An interesting question posed at a recent gathering of Software Asset Management professionals (what is the collective noun for those who practice SAM?!) posed the question: will the cloud/Software as a Service (SaaS) lead to the end of SAM?
At a glance, the prospect of a long-term career in SAM might see one reaching for a university prospectus, but before everyone throws themselves head-long into a path of re-education, it might be worth considering some current aspects to the topic:
SaaS is not ubiquitous: Whilst it is an emerging trend, many companies would like to sweat the assets they bought in the last 18 months, or to maximize the benefits of a software upgrade they cashed in on to make the most of the technology roadmap the software vendors promoted.
SaaS might not be fit for purpose: Certain medical, defense, financial or regulatory requirements might preclude SaaS as a business option.
How do you (technically) support SaaS? If your software truly sits in the cloud, how are you going to offer technical support on such a product? Could you be seduced by seemingly favorable subscription rates, only to find out that the very support and maintenance you need to keep the product working effectively is hemorrhaging cash?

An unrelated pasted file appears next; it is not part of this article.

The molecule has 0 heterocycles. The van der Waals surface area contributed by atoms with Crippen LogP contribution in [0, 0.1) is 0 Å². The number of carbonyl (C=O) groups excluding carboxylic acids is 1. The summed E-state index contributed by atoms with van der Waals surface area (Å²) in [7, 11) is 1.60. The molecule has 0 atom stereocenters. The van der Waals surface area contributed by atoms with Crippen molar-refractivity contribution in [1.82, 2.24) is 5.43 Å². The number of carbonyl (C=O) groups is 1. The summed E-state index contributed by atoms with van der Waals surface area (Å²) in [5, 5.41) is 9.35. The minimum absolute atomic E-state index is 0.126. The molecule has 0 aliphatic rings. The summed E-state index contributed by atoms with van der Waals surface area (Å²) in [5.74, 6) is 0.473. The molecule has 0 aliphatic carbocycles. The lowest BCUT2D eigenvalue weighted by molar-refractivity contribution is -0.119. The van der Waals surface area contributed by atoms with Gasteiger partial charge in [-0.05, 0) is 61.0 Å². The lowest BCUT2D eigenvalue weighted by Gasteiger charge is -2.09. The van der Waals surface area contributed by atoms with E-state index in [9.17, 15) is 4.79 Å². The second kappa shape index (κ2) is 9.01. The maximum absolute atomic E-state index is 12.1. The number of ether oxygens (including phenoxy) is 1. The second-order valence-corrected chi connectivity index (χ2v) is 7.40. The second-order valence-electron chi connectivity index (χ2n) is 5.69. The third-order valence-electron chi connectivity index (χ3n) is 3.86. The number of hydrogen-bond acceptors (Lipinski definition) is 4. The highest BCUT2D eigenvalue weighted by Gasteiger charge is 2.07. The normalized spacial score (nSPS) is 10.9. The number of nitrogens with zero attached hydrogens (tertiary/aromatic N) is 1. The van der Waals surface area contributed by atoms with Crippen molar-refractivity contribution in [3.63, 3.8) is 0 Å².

How do you meter SaaS applications? The notion might well be that billing services are based on trustworthy data from the SaaS providers, and that generating invoices around usage is nothing more complex than receiving and paying your phone bill. However, anecdotal evidence has already come to light that one particular SaaS provider does not have accurate billing procedures in place; based on metering evidence provided by an inventory tool the client decided to install.
Negotiating the moving of services from one member of staff to another: Previous draconian approaches by software vendors in respect of license transfers will have to become far more flexible to accommodate the flux of staff in and out of a company.
SAM, I suspect, will move away from chasing evidence and the rights to use, and will give way to a requirement to understand the finer points of a service contract and the penalties involved in non-delivery of services. Don’t be surprised in a few years’ time if your SAM Manager sits in the contract or procurement department as opposed to IT.
Software Licence Audits – The Ultimate Defense Kit.
Software vendors are getting more predatory about license audits. If you’re passive about it, you’re the prey. If you’re active, you’ll save millions and fly through your audits (they hate that). Download our four weapons and fight back.